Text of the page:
home Europe insight Legacies of the Trans-Atlantic Slave Trade in Europe: Time for a Continental Reckoning?

Legacies of the Trans-Atlantic Slave Trade in Europe: Time for a Continental Reckoning?

Marie-Louise Jansen. Director of Contested Histories Project, Institute for Historical Justice & Reconciliation, Euroclio–European Association of History Educators

A continent-wide conversation on slavery-era legacies and the impact it has had –and continues to have– on European societies
today is long overdue.

In 2012, the travel website Tripadvisor listed the Portuguese town of Lagos as the number one travel destination on a list of “15 destinations on the rise” worldwide. Known for its beautiful beaches on the Atlantic coast in the Algarve region, the tranquil seaside town of 22,000 inhabitants is an ideal enclave for a pleasant holiday. What is less known is that, in 1444, the Atlantic slave trade started in Lagos where enslaved Africans were bought and sold.1

Over the next two centuries, other European ports –Lisbon, Seville, Cádiz, Nantes, Bordeaux, Liverpool, Amsterdam, to name a few– entered into an increasingly lucrative venture in what has come to be known as the “triangular slave trade”. A trans-Atlantic enterprise, it saw ships laden with finished goods depart from European ports for the African coast where their products –weapons, porcelain, cloth, etc.,– were traded for enslaved people. In turn, these people were then transported across the Atlantic to the Americas, where they were again exchanged, this time for raw materials –sugar, coffee, chocolate, tobacco, among others– that were shipped to Europe for processing. The Slave Voyages database indicates that of the 12.5 million enslaved men, women and children transported from Africa to the Americas between the years 1501 and 1874, more than 5.8 million were carried on Portuguese ships as part of this triangular trade.2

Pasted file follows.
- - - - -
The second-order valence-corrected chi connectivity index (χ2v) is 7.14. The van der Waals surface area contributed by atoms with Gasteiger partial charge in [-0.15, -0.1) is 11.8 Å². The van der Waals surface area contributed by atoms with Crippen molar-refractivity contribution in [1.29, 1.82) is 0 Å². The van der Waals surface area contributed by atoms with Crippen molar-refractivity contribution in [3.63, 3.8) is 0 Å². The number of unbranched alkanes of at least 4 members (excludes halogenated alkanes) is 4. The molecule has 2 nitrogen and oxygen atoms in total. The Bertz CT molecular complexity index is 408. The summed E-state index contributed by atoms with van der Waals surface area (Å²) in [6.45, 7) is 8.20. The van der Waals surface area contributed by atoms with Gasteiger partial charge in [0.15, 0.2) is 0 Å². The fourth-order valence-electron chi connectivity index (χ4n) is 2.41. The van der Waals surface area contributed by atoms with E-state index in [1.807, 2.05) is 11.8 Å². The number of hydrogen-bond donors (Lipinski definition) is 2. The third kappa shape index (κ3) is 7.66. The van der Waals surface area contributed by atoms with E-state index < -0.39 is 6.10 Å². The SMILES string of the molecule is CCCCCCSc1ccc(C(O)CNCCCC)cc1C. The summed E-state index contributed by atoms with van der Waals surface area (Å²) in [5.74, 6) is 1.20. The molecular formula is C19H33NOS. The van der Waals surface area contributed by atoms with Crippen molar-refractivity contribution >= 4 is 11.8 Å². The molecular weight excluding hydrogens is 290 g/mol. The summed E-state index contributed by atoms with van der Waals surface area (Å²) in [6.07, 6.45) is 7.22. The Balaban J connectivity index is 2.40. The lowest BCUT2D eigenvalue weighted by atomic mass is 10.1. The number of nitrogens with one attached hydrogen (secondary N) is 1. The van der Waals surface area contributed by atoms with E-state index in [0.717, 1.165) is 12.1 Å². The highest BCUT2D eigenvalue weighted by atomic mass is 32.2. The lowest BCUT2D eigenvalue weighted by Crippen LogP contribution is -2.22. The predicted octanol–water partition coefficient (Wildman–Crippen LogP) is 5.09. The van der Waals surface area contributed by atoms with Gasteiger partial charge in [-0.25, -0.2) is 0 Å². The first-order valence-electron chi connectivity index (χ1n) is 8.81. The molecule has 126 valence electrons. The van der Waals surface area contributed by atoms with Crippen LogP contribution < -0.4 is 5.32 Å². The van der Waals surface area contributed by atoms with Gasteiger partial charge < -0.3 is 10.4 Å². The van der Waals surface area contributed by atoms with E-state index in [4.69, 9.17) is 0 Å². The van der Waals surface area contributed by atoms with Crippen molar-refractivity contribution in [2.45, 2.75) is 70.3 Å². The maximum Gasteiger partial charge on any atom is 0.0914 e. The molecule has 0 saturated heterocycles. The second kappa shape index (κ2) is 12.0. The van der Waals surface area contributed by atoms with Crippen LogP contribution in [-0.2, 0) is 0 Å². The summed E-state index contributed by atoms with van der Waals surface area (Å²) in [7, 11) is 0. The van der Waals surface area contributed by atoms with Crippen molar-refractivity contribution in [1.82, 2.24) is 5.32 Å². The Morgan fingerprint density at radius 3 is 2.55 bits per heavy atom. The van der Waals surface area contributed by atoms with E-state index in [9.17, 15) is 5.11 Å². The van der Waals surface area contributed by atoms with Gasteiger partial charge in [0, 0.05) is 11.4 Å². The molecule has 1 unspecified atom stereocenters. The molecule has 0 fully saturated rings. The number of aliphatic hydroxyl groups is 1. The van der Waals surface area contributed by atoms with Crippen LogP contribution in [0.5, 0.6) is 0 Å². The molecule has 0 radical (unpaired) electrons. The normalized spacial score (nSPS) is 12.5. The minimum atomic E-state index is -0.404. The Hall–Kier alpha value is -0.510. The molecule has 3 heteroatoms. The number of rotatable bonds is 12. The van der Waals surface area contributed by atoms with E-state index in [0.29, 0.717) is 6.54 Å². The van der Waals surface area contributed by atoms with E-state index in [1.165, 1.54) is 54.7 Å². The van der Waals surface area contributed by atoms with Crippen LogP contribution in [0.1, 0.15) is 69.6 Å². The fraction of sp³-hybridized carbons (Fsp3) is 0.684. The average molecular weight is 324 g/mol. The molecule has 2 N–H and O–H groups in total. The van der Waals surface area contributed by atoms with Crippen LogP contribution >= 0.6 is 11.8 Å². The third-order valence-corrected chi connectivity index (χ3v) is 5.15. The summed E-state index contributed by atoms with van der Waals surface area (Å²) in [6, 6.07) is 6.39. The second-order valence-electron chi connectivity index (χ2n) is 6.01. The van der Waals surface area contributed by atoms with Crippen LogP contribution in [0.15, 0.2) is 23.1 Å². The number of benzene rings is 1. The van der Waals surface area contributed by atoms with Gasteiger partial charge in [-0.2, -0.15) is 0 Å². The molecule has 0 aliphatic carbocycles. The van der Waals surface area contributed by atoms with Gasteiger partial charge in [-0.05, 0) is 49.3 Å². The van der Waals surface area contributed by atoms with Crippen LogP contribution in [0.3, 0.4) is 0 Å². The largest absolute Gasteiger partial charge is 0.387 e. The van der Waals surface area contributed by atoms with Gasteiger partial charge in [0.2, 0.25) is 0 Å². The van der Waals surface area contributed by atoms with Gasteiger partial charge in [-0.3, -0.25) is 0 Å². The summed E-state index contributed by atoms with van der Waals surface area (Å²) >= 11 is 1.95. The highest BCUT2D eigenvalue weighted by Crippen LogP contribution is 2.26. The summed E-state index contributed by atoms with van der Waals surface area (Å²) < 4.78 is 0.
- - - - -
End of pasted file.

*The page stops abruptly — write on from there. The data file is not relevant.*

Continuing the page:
As one of Europe’s southernmost trading ports, Lagos holds the distinction of being one of the continent’s few places where enslaved people from Africa were known to be bought and sold. A small museum, the Mercado de Escravos (slave market), located on the edge of the square Praça do Infante D. Henrique, marks the site where, in 1444, Henry the Navigator traded the first African slaves on European soil. In 2009, excavations for a car park outside the old city gates unearthed remains of men, women and children from the 15th century. Forensic experts determined that the way these bodies were inhumed in a variety of positions, some of them buried with their hands and arms shackled, and the artefacts found with them, revealed that they were some of the first enslaved Africans brought to Europe. This is the only known site in Europe where enslaved Africans were found to be buried.3